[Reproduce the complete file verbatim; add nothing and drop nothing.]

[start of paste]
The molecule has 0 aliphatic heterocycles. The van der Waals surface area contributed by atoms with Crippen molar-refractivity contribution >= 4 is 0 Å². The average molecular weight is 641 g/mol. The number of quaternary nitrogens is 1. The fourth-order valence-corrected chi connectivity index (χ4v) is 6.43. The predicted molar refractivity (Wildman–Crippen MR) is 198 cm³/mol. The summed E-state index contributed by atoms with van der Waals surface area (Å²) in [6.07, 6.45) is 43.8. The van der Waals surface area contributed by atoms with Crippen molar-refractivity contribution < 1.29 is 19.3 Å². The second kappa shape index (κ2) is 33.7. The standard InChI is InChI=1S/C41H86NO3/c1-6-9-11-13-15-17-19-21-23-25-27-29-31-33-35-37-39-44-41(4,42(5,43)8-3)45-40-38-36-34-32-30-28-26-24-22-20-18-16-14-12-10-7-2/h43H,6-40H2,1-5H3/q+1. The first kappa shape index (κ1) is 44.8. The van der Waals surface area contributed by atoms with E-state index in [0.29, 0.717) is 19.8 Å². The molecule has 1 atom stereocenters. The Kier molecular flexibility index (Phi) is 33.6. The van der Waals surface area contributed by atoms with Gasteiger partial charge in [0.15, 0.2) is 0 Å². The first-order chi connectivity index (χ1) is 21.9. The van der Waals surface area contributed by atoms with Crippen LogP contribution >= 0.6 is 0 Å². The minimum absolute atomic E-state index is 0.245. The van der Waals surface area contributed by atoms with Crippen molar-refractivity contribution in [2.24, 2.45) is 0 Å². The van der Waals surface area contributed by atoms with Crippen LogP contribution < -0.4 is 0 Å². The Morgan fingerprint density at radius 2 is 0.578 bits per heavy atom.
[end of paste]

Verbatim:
The molecule has 0 aliphatic heterocycles. The van der Waals surface area contributed by atoms with Crippen molar-refractivity contribution >= 4 is 0 Å². The average molecular weight is 641 g/mol. The number of quaternary nitrogens is 1. The fourth-order valence-corrected chi connectivity index (χ4v) is 6.43. The predicted molar refractivity (Wildman–Crippen MR) is 198 cm³/mol. The summed E-state index contributed by atoms with van der Waals surface area (Å²) in [6.07, 6.45) is 43.8. The van der Waals surface area contributed by atoms with Crippen molar-refractivity contribution < 1.29 is 19.3 Å². The second kappa shape index (κ2) is 33.7. The standard InChI is InChI=1S/C41H86NO3/c1-6-9-11-13-15-17-19-21-23-25-27-29-31-33-35-37-39-44-41(4,42(5,43)8-3)45-40-38-36-34-32-30-28-26-24-22-20-18-16-14-12-10-7-2/h43H,6-40H2,1-5H3/q+1. The first kappa shape index (κ1) is 44.8. The van der Waals surface area contributed by atoms with E-state index in [0.29, 0.717) is 19.8 Å². The molecule has 1 atom stereocenters. The Kier molecular flexibility index (Phi) is 33.6. The van der Waals surface area contributed by atoms with Gasteiger partial charge in [0.15, 0.2) is 0 Å². The first-order chi connectivity index (χ1) is 21.9. The van der Waals surface area contributed by atoms with Crippen LogP contribution >= 0.6 is 0 Å². The minimum absolute atomic E-state index is 0.245. The van der Waals surface area contributed by atoms with Crippen molar-refractivity contribution in [2.24, 2.45) is 0 Å². The van der Waals surface area contributed by atoms with Crippen LogP contribution < -0.4 is 0 Å². The Morgan fingerprint density at radius 2 is 0.578 bits per heavy atom.